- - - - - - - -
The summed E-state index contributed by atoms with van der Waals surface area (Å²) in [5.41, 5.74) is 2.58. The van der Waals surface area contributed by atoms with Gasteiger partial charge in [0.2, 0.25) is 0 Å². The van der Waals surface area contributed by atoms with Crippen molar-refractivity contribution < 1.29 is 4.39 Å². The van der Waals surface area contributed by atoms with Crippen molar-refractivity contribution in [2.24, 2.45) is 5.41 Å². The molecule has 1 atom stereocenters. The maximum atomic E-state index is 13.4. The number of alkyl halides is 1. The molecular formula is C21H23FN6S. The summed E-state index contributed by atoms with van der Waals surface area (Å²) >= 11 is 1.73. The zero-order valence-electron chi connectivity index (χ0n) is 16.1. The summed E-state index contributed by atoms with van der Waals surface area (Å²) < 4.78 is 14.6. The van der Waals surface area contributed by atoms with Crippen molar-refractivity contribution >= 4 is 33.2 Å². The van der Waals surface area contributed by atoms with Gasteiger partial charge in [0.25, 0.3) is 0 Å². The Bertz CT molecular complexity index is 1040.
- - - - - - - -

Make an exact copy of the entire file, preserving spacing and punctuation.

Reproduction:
The summed E-state index contributed by atoms with van der Waals surface area (Å²) in [5.41, 5.74) is 2.58. The van der Waals surface area contributed by atoms with Gasteiger partial charge in [0.2, 0.25) is 0 Å². The van der Waals surface area contributed by atoms with Crippen molar-refractivity contribution < 1.29 is 4.39 Å². The van der Waals surface area contributed by atoms with Crippen molar-refractivity contribution in [2.24, 2.45) is 5.41 Å². The molecule has 1 atom stereocenters. The maximum atomic E-state index is 13.4. The number of alkyl halides is 1. The molecular formula is C21H23FN6S. The summed E-state index contributed by atoms with van der Waals surface area (Å²) >= 11 is 1.73. The zero-order valence-electron chi connectivity index (χ0n) is 16.1. The summed E-state index contributed by atoms with van der Waals surface area (Å²) < 4.78 is 14.6. The van der Waals surface area contributed by atoms with Crippen molar-refractivity contribution >= 4 is 33.2 Å². The van der Waals surface area contributed by atoms with Gasteiger partial charge in [0.25, 0.3) is 0 Å². The Bertz CT molecular complexity index is 1040.